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Does Google index the longdesc attribute?

Posted on 2007-11-20
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Last Modified: 2013-12-09
I run a web comic (http://www.twistedpeel.com/) and I want to index the site properly in Google but the majority of the content is currently images. I want to include a transcription of the text but white-on-white text and hidden <div> are big no-nos for Google, and would potentially result in the site being struck off for 30 days.

I am considering using the longdesc attribute but I have not been able to get a definitive answer as to whether Google indexes longdesc.
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Question by:inqude
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by:humeniuk
ID: 20320658
You're looking for ways to stuff keywords onto your pages to influence Google.  Don't do it.  The only result you will get is a negative one.

Websites with content that is primarily graphics - such as yours - limit your ability to do on-page optimization.  You need to be very careful about getting around that.  The best bet is to accept it and focus on the elements that you can legitimately focus on.  The most significant on-page ranking factor (and one of the two most important overall), for example, are page titles.

The second of the two most important factors is incoming links, ie. an off-page factor.  When dealing with a site like this, proper link-building becomes even more important than it already is.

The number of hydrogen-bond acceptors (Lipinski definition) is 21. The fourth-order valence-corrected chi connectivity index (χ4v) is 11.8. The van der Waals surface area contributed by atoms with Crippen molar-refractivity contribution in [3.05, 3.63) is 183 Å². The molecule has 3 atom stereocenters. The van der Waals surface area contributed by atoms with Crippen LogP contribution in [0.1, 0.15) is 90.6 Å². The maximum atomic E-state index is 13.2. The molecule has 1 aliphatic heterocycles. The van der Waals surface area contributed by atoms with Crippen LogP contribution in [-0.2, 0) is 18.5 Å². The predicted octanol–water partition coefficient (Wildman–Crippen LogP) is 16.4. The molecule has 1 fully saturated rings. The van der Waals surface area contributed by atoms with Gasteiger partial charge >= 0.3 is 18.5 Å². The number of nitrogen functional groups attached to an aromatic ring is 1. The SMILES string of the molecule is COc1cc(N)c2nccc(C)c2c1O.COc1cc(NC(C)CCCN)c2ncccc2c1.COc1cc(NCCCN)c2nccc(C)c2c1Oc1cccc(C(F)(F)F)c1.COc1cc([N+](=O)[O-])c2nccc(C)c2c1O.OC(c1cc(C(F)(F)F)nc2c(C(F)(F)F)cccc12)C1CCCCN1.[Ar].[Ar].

Take a look at the SEO tutorial at www.seo-blog.com/tutorial.php.  It expands on these concepts and will also give you a better idea of what else you can focus on to optimize your site.
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by:inqude
ID: 20320735
I understand what you are saying but, in this case, I feel that what I want to do is completely legitimate. I have dialogue on the cartoons, and all I want to do is allow Google to read that dialogue.

Is Google likely to take a dim view of that, though? It seems a bit harsh if that is the case.
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humeniuk earned 250 total points
ID: 20320960
The appropriate place to provide 'alternative text' for images that convey information is the alt attribute - www.seo-blog.com/alt-tag.php.  The longdesc attribute is for longer descriptions (if legitmately required).

Are the contents of these tags considered?  Yes, but not with as much emphasis as body content, which itself is of more limited relevance than most people think.  Under the circumstances, using these tags to convey the dialogue in the cartoons would likely be considered appropriate and not raise any problems with Google.  The key is to make sure your descriptions are accurate and relevant.

Just don't expect the tags to impact your rank in the search results in any meaningful way.  To do that, you need to follow the steps outlined in my post above.

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